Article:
Gov. Arnold Schwarzenegger and legislative leaders have been haggling behind closed doors for months seeking a historic agreement to make California’s water supply more reliable while restoring and preserving the Delta and its wildlife habitat. Some in the Bay Area fear that the true aim of these talks is to allow construction of a new canal to send still more water south for farmers to grow crops in the desert and Angelenos to fill their pools and wash their BMWs.

But Bay Area interests have been fighting as hard as anyone to protect their right to pull water from the Delta and the rivers that feed it.

It is no accident that a key player in the water talks is State Senator Joe Simitian,. a Democrat from Palo Alto. He represents the Silicon Valley, where the pharmaceutical and computer chip industries depend on a reliable supply of clean water for their research, development and manufacturing. They are working feverishly to guard the valley’s supply.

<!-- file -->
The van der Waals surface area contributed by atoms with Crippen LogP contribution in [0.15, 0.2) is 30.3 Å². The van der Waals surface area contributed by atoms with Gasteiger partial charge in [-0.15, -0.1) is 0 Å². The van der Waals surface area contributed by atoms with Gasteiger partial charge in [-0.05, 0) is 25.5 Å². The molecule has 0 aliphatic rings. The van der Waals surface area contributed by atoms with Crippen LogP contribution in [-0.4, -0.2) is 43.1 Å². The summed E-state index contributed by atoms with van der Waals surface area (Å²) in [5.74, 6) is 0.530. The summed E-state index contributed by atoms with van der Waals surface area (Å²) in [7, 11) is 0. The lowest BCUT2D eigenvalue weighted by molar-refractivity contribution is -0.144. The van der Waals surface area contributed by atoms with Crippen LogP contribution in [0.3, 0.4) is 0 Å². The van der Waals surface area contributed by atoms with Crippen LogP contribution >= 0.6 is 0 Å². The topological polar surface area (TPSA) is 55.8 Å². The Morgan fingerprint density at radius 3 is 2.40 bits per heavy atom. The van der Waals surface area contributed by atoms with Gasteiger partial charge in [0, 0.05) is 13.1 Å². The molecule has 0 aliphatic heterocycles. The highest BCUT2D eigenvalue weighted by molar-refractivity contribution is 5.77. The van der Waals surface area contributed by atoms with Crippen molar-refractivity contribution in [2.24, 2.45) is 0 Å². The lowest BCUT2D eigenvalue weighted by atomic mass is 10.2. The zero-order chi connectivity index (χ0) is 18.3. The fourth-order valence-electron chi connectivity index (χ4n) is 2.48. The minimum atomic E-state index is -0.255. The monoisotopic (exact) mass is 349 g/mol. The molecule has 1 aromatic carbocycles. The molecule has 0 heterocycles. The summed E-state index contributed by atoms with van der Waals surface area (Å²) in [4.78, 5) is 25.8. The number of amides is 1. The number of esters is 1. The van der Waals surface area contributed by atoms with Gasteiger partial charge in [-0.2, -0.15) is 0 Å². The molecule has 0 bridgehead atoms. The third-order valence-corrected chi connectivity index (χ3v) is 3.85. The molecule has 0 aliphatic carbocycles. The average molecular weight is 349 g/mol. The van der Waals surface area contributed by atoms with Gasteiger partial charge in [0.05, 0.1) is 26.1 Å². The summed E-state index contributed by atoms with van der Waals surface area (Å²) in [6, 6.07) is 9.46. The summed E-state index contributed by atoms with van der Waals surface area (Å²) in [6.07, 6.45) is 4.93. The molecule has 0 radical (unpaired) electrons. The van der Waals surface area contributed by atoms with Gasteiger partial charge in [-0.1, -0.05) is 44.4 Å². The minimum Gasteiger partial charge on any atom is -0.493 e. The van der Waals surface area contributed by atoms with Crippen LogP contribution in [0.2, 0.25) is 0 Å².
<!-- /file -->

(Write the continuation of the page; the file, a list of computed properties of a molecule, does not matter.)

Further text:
“Historically, people have characterized this as a north-south issue,” Mr. Simitian said last week in an interview. “But the fact of the matter is a significant portion of the water for the district I represent comes right out of the Delta.”

Or, as the Senate leader, Darrell Steinberg, put it: “The whole Northern California versus Southern California frame is so 1980s. It’s different now.”

Indeed, Mr. Steinberg laments he has spent too much time lately fending off attacks from the East Bay Municipal Utility District.

Unless you pay your monthly water bill to this agency known as East Bay MUD, you have probably never heard of it. It serves 1.3 million thirsty customers. Eighty years ago, the district built a dam on the Mokelumne River in the Sierra foothills, creating Pardee Reservoir, then built the 90-mile Mokelumne Aqueduct to carry its captured Sierra runoff. Now the district is contemplating a big expansion that would inundate a scenic section of the river to serve future growth.